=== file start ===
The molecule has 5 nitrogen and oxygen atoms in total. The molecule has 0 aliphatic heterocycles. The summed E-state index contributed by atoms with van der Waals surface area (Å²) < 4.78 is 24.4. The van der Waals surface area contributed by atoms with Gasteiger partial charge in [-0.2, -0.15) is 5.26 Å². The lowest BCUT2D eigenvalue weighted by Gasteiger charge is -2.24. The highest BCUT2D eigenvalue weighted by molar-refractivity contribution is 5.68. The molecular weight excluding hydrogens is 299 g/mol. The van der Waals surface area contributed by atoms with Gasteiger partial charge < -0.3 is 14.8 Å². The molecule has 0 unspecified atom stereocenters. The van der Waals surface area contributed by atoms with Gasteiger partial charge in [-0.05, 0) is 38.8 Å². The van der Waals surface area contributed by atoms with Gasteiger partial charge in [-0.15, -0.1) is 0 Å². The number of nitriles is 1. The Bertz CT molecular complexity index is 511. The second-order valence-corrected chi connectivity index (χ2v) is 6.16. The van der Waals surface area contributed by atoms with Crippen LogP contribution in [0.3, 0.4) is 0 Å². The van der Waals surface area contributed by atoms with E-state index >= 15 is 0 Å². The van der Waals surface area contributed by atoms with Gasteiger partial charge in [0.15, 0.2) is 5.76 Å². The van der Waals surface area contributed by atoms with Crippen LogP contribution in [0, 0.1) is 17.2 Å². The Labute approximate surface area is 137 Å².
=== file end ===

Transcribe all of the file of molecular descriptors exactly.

The molecule has 5 nitrogen and oxygen atoms in total. The molecule has 0 aliphatic heterocycles. The summed E-state index contributed by atoms with van der Waals surface area (Å²) < 4.78 is 24.4. The van der Waals surface area contributed by atoms with Gasteiger partial charge in [-0.2, -0.15) is 5.26 Å². The lowest BCUT2D eigenvalue weighted by Gasteiger charge is -2.24. The highest BCUT2D eigenvalue weighted by molar-refractivity contribution is 5.68. The molecular weight excluding hydrogens is 299 g/mol. The van der Waals surface area contributed by atoms with Gasteiger partial charge < -0.3 is 14.8 Å². The molecule has 0 unspecified atom stereocenters. The van der Waals surface area contributed by atoms with Gasteiger partial charge in [-0.05, 0) is 38.8 Å². The van der Waals surface area contributed by atoms with Gasteiger partial charge in [-0.15, -0.1) is 0 Å². The number of nitriles is 1. The Bertz CT molecular complexity index is 511. The second-order valence-corrected chi connectivity index (χ2v) is 6.16. The van der Waals surface area contributed by atoms with Crippen LogP contribution in [0.3, 0.4) is 0 Å². The van der Waals surface area contributed by atoms with E-state index >= 15 is 0 Å². The van der Waals surface area contributed by atoms with Gasteiger partial charge in [0.15, 0.2) is 5.76 Å². The van der Waals surface area contributed by atoms with Crippen LogP contribution in [0, 0.1) is 17.2 Å². The Labute approximate surface area is 137 Å².